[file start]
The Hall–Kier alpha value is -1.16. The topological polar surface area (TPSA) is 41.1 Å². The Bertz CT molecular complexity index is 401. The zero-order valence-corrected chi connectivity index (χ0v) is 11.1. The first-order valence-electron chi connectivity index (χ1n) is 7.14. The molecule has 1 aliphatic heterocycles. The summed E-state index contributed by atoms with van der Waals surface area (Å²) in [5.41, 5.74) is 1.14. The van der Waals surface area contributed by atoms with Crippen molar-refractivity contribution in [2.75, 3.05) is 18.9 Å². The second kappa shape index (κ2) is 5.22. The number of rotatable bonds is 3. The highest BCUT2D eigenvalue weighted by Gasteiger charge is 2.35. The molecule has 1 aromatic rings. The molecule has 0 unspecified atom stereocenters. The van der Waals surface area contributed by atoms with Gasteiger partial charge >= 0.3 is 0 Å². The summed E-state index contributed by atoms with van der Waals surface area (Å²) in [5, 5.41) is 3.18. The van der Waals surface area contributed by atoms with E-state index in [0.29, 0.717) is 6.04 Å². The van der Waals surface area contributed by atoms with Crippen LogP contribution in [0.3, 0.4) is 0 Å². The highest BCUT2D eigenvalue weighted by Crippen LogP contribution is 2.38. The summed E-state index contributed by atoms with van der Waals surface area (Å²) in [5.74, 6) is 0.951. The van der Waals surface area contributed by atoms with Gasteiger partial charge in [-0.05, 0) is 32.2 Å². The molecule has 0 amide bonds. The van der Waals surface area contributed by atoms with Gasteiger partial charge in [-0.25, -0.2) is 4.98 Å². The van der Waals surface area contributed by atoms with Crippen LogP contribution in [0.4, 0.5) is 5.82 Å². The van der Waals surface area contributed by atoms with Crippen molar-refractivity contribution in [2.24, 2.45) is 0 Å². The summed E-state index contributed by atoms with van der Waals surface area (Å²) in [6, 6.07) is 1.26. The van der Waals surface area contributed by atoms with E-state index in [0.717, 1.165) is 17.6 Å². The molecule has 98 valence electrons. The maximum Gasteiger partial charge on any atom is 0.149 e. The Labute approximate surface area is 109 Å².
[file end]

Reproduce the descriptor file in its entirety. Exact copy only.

The Hall–Kier alpha value is -1.16. The topological polar surface area (TPSA) is 41.1 Å². The Bertz CT molecular complexity index is 401. The zero-order valence-corrected chi connectivity index (χ0v) is 11.1. The first-order valence-electron chi connectivity index (χ1n) is 7.14. The molecule has 1 aliphatic heterocycles. The summed E-state index contributed by atoms with van der Waals surface area (Å²) in [5.41, 5.74) is 1.14. The van der Waals surface area contributed by atoms with Crippen molar-refractivity contribution in [2.75, 3.05) is 18.9 Å². The second kappa shape index (κ2) is 5.22. The number of rotatable bonds is 3. The highest BCUT2D eigenvalue weighted by Gasteiger charge is 2.35. The molecule has 1 aromatic rings. The molecule has 0 unspecified atom stereocenters. The van der Waals surface area contributed by atoms with Gasteiger partial charge >= 0.3 is 0 Å². The summed E-state index contributed by atoms with van der Waals surface area (Å²) in [5, 5.41) is 3.18. The van der Waals surface area contributed by atoms with E-state index in [0.29, 0.717) is 6.04 Å². The van der Waals surface area contributed by atoms with Crippen LogP contribution in [0.3, 0.4) is 0 Å². The highest BCUT2D eigenvalue weighted by Crippen LogP contribution is 2.38. The summed E-state index contributed by atoms with van der Waals surface area (Å²) in [5.74, 6) is 0.951. The van der Waals surface area contributed by atoms with Gasteiger partial charge in [-0.05, 0) is 32.2 Å². The molecule has 0 amide bonds. The van der Waals surface area contributed by atoms with Gasteiger partial charge in [-0.25, -0.2) is 4.98 Å². The van der Waals surface area contributed by atoms with Crippen LogP contribution in [0.4, 0.5) is 5.82 Å². The van der Waals surface area contributed by atoms with Crippen molar-refractivity contribution in [2.24, 2.45) is 0 Å². The summed E-state index contributed by atoms with van der Waals surface area (Å²) in [6, 6.07) is 1.26. The van der Waals surface area contributed by atoms with E-state index in [0.717, 1.165) is 17.6 Å². The molecule has 98 valence electrons. The maximum Gasteiger partial charge on any atom is 0.149 e. The Labute approximate surface area is 109 Å².